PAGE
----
May 2012.  It seems like there are two cockerels for every pullet
in each clutch of chicks . . . but that means more healthy,
home-grown, hormone- free chicken in our freezer or pantry . . .
Hens free-ranging in part of my backyard.  This was in
August of 2010, before I built a fence around my garden.
Mistress Flora scratching around in the garden (July 2012)
I love my hens and always name them--they really receive the best
possible love and care during their lives.  But I am also a meat-eater,
and there's not better way to ensure the quality of your meat than
to raise your own.  I know it may seem corny to many people, but
my husband always thanks the chickens for their lives before he
butchers them.  We give them a good life, and they do the same for us.
This photo is from this past Spring (May 2013) when my Nanking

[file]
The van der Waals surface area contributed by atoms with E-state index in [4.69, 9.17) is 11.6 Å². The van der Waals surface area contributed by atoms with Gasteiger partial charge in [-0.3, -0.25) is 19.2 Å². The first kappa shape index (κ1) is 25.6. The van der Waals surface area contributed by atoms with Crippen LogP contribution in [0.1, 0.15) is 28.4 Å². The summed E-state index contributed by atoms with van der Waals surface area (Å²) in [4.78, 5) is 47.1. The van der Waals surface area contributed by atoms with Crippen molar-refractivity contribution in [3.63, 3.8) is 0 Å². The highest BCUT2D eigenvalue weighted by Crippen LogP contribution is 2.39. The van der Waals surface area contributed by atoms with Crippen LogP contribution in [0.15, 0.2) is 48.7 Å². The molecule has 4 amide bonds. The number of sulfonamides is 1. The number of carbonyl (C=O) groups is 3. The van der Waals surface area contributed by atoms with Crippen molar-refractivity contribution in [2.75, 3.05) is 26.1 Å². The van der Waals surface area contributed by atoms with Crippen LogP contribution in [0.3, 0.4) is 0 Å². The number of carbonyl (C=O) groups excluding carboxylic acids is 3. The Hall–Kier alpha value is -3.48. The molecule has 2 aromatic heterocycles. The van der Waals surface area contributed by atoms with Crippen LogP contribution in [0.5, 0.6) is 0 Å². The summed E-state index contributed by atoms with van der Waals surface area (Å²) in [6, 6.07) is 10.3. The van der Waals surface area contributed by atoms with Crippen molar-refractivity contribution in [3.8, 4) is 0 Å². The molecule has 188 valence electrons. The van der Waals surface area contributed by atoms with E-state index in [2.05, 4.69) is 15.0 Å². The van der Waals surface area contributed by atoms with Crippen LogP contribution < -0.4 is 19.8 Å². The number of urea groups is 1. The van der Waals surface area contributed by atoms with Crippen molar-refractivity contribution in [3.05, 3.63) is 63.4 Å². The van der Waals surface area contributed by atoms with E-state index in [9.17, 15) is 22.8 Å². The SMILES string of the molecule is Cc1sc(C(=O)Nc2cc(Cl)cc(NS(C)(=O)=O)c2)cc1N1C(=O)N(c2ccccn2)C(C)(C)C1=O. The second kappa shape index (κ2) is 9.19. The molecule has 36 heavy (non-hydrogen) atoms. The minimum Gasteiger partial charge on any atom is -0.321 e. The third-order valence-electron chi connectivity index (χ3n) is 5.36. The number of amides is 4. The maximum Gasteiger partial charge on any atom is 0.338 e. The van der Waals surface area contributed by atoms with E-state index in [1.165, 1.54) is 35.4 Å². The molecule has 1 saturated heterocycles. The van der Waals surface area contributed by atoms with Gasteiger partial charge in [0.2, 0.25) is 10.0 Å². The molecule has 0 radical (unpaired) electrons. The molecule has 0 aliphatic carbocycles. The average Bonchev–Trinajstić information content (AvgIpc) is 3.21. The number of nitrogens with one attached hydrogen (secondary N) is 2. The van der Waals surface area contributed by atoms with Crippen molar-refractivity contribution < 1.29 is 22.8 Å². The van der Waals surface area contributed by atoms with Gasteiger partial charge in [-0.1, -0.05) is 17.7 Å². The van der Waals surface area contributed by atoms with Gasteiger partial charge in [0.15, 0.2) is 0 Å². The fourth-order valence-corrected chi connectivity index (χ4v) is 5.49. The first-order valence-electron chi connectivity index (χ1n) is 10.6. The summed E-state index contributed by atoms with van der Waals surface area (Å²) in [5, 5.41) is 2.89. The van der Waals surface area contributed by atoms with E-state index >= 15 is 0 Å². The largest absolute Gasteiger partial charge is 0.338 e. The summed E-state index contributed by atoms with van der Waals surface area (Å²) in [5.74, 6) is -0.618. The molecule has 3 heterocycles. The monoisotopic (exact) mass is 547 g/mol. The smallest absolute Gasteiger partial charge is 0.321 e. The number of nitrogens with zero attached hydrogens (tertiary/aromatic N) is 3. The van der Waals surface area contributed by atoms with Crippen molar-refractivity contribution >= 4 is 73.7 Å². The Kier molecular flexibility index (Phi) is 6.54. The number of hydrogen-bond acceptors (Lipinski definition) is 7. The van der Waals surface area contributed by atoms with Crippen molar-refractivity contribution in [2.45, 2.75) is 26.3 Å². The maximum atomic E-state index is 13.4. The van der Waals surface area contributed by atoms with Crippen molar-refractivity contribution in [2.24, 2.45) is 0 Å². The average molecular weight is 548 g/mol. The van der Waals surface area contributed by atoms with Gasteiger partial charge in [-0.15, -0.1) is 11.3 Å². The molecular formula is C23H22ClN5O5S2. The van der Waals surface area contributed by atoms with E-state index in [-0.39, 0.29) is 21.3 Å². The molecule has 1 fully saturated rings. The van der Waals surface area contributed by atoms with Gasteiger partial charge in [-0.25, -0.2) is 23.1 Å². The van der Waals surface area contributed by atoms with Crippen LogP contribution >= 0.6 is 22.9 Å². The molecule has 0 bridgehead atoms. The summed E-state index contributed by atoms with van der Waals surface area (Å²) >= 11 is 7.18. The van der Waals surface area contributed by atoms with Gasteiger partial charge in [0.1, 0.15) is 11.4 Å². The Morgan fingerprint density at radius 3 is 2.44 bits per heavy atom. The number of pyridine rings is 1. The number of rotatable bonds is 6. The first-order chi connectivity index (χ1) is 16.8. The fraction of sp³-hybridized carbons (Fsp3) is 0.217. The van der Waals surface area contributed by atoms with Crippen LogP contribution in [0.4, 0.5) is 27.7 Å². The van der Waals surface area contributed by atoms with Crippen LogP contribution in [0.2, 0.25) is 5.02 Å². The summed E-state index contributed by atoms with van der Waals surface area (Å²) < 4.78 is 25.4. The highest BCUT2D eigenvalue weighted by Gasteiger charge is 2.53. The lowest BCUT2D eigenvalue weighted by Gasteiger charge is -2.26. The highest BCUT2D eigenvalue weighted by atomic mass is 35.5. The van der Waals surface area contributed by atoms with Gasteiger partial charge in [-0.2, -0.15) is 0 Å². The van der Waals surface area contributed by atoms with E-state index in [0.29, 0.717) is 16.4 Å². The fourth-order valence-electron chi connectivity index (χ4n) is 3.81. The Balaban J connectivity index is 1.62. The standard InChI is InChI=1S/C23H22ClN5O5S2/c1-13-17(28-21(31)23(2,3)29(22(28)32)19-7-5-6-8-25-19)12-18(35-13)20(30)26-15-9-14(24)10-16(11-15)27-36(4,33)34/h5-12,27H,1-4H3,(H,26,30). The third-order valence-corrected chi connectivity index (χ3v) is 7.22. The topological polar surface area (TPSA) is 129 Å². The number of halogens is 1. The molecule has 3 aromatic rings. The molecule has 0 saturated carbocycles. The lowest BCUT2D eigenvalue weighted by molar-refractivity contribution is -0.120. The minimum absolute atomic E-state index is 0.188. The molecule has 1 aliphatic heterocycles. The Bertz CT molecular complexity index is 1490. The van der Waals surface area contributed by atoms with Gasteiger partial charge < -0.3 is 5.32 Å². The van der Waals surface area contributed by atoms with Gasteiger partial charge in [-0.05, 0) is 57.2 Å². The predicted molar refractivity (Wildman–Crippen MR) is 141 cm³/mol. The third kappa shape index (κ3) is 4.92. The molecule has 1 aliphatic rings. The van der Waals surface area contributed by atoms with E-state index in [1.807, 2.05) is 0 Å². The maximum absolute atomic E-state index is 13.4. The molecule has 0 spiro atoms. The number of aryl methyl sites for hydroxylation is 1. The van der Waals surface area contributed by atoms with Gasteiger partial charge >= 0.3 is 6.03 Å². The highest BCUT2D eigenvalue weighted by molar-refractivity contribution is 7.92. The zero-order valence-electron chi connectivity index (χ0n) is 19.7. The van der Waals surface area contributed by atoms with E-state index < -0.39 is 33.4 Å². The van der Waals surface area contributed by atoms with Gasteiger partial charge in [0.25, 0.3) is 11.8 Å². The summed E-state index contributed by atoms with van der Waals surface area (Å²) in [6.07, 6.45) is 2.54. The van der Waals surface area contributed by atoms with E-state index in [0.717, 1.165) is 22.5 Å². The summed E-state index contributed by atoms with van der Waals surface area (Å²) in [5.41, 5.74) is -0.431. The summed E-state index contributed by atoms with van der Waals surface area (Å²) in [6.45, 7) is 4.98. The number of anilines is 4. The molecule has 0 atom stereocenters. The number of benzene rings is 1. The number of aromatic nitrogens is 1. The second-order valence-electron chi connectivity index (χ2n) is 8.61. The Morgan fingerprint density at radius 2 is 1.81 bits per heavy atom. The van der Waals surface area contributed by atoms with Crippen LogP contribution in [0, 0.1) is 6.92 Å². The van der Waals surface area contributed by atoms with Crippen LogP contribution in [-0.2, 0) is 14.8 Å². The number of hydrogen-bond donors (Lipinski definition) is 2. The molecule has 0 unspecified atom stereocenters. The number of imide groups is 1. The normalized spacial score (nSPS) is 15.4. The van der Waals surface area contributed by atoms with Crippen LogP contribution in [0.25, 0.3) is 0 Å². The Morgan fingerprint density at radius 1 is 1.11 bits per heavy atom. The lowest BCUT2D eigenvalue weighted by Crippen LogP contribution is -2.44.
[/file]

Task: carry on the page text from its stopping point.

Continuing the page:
cherry trees were in bloom.  This isn't even close to all the chickens
we had--it was definitely time to butcher.  To quote Barbara
Kingsolver: "Having no self-sustaining bloodlines to back up the
industry is like having no gold standard to underpin paper currency.
 Maintaining a natural breeding poultry flock is a rebellion, at the
 most basic level, against the wholly artificial nature of how
foods are produced. ” (From: Animal, Vegetable, Miracle)
It was a long, looooooooooong day.  And of course, November Idaho weather is nothing but unpredictable.  Allen butchered, skinned, and cleaned 23 chickens in a good ol' early Winter blizzard (I kept a flock of ten buff orpingtons for eggs and meat next year, plus one cuckoo maran and her four 2-month-old chicks).  I was toasty and warm inside, but worked hard manning (er . . . womanning?) the pressure canner all day.  When ten PM hit, I still had two batches to go, which I saved for the next day.  I don't think "canned chicken" is an aroma that's gonna sell well in the scented candle world . . .

But it was worth it.  The chicken turned out superbly, and is fully cooked and ready to go, any time I need to add tender chicken to a dish.

And what better dish could they be used for than chicken and dumplings?  None, I tell you!

Sunday, October 20, 2013

Pumpkin Waffles